A couple of questions we get with considerable regularity at the nursery are “What are some good summer blooming perennials ” or better yet “What perennials will give me color and interest all season long?”. Happily, the list of available plants that meet the requirements is growing all the time and a number of them even fall into that wonderful category of low maintenance. So for fun I thought I’d work up an “A through Z” of plants that fit this description. Boy did I ever set myself up, just try and find a readily available, summer blooming hardy perennial whose name begins with the letter “Q”, I dare ya. Seeing as this is a large undertaking, it will be broken up into small sections with a new set of letters coming up each week.
Alstroemeria (The Peruvian Lilies): These are the long lasting cut flowers of florist’s arrangements that bring us incredibly wonderful sunset colors in the garden. Cold Hardy to 10 degrees F. or a little less, these hybrids generally start blooming around the first part of June and if they’re dead-headed they will bloom non-stop well into October. There is one form in our garden, Alstroemeria `Butterscotch’, that generally blooms well into November. The Alstroemerias do need full sun and when established do like a good watering about once every two weeks in the summer months. Make sure you get only the hybrid forms as the species tend to spread and can be a real pain to eradicate. Incidentally, dead heading in this case involves pulling the spent bloom spike out of the ground which causes the plant roots to generate more flowering stocks, who knew?
Begonia grandis ssp. evansiana: Yep, here it is, a hardy begonia (minus 10 degrees F.) that brings that wonderful green red ribbed foliage into our shade gardens. The plant emerges late in the spring but once it gets going it easily reaches 2 feet high by about a 1.5 feet wide. Although the foliage is the main show, the light pink flowers bloom most of the summer and are a welcome surprise in the late summer shade garden. The plant appreciates moist rich soil and an absence of slugs and snails.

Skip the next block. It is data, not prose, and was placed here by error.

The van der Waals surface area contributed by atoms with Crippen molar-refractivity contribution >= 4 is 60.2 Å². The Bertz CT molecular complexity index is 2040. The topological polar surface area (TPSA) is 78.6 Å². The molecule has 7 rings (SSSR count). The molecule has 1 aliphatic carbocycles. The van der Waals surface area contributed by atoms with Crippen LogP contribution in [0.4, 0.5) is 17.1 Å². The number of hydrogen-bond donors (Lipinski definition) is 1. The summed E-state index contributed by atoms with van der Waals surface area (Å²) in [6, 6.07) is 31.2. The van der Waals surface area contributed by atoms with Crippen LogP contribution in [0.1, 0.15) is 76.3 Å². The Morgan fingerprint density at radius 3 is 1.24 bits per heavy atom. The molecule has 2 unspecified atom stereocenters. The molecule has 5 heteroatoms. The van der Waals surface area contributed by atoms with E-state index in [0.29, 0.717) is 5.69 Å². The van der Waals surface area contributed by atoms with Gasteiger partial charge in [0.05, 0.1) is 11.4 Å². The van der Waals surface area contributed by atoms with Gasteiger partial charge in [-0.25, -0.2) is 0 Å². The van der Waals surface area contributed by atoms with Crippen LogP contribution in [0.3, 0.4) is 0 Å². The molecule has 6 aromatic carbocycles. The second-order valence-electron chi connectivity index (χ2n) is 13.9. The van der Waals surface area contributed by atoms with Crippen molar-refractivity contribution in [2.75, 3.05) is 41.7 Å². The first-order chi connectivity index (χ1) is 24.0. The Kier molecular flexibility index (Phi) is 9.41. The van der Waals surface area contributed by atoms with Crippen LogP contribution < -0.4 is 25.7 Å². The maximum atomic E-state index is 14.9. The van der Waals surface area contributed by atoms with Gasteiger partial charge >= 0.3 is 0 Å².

Campanula `Birch Hybrid’ (Bell Flower): It seems to me there are nearly a `jillion’ good campanulas in the world and for me to single one out as a favorite is likely to be asking for trouble but I probably never had good sense about such things anyway. For starters, Campanula `Birch Hybrid’ is a very versatile plant in the garden. It blooms (Blue) beautifully, dutifully and continually from about mid-June to frost and will do it in sun or part shade. I actually have it growing in one spot where it gets only about four hours of sun late in the day and although it sprawls a bit, it is dynamite in combination with the Japanese Painted Fern (Aythrium nipponicum pictum) and “Black Mondo” grass (Ophiopogon planiscapus `Nigrescens’).
Diascias (Twinspur): Most of the country treats these incredibly floriferous imports from South Africa as annuals. Happily, most of them are really hardy (15 degrees F.) for us when they get the conditions they like. So, what do they like? Full sun, well drained soil and an occasional watering in the summer, if you amend the soil when you plant them, Diascias will go for several years blooming like crazy. Don’t over fertilize! The hardiest of the lot in my experience are Diascia vigilis (Medium pink), Diascia `Emma’ (Pink Red & vigorous), and Diascia `Hector’s Hardy’ (Bright dark pink). With our mild winter this year, Diascia `Emma’ just started blooming in our gardens and should continue pretty well toward the end of October or until first frost. Although the majority of the Diascia forms available have flowers that are some shade of pink, there are now lavender, apricot, red (still has a lot of pink in it), and a couple of white flowered forms which haven’t proved particularly hardy. Oh did I mention that they’re great for container plantings, too?
Check back in later as I continue working my way towards Z